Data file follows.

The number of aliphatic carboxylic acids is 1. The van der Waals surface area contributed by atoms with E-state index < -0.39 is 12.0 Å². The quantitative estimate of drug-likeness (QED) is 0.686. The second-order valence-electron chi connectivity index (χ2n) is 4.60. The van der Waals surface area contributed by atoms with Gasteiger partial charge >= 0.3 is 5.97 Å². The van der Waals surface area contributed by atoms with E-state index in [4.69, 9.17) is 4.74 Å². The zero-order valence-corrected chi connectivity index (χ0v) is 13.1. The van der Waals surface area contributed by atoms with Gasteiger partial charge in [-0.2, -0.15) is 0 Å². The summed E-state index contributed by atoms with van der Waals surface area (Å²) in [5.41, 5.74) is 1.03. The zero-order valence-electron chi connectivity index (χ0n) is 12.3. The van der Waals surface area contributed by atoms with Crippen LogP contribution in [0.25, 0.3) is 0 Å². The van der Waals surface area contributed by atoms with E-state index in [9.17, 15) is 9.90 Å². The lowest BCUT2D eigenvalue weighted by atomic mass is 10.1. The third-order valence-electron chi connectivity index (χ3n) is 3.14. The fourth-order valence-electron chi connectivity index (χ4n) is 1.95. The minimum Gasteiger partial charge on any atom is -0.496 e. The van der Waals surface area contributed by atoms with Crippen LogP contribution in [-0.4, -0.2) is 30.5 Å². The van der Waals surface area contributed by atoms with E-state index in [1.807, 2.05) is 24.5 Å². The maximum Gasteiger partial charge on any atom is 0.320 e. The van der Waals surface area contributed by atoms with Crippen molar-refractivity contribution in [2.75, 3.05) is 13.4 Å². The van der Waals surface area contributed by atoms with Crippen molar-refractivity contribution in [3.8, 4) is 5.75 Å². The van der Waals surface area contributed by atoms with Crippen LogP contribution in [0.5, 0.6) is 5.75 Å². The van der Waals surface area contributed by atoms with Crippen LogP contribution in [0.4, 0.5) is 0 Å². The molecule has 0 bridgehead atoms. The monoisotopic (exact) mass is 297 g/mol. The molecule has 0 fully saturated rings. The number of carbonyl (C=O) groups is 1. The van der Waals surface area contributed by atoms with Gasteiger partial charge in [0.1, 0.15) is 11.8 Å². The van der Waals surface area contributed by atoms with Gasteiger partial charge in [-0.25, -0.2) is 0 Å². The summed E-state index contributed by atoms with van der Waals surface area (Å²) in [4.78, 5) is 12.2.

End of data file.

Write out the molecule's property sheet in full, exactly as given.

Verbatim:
The number of aliphatic carboxylic acids is 1. The van der Waals surface area contributed by atoms with E-state index < -0.39 is 12.0 Å². The quantitative estimate of drug-likeness (QED) is 0.686. The second-order valence-electron chi connectivity index (χ2n) is 4.60. The van der Waals surface area contributed by atoms with Gasteiger partial charge >= 0.3 is 5.97 Å². The van der Waals surface area contributed by atoms with E-state index in [4.69, 9.17) is 4.74 Å². The zero-order valence-corrected chi connectivity index (χ0v) is 13.1. The van der Waals surface area contributed by atoms with Gasteiger partial charge in [-0.2, -0.15) is 0 Å². The summed E-state index contributed by atoms with van der Waals surface area (Å²) in [5.41, 5.74) is 1.03. The zero-order valence-electron chi connectivity index (χ0n) is 12.3. The van der Waals surface area contributed by atoms with Crippen LogP contribution in [0.25, 0.3) is 0 Å². The van der Waals surface area contributed by atoms with E-state index in [9.17, 15) is 9.90 Å². The lowest BCUT2D eigenvalue weighted by atomic mass is 10.1. The third-order valence-electron chi connectivity index (χ3n) is 3.14. The fourth-order valence-electron chi connectivity index (χ4n) is 1.95. The minimum Gasteiger partial charge on any atom is -0.496 e. The van der Waals surface area contributed by atoms with Crippen LogP contribution in [-0.4, -0.2) is 30.5 Å². The van der Waals surface area contributed by atoms with E-state index in [1.807, 2.05) is 24.5 Å². The maximum Gasteiger partial charge on any atom is 0.320 e. The van der Waals surface area contributed by atoms with Crippen molar-refractivity contribution in [2.75, 3.05) is 13.4 Å². The van der Waals surface area contributed by atoms with Crippen molar-refractivity contribution in [3.8, 4) is 5.75 Å². The van der Waals surface area contributed by atoms with Crippen LogP contribution in [0.5, 0.6) is 5.75 Å². The van der Waals surface area contributed by atoms with Crippen LogP contribution in [0.4, 0.5) is 0 Å². The molecule has 0 bridgehead atoms. The monoisotopic (exact) mass is 297 g/mol. The molecule has 0 fully saturated rings. The number of carbonyl (C=O) groups is 1. The van der Waals surface area contributed by atoms with Gasteiger partial charge in [0.1, 0.15) is 11.8 Å². The van der Waals surface area contributed by atoms with Gasteiger partial charge in [-0.25, -0.2) is 0 Å². The summed E-state index contributed by atoms with van der Waals surface area (Å²) in [4.78, 5) is 12.2.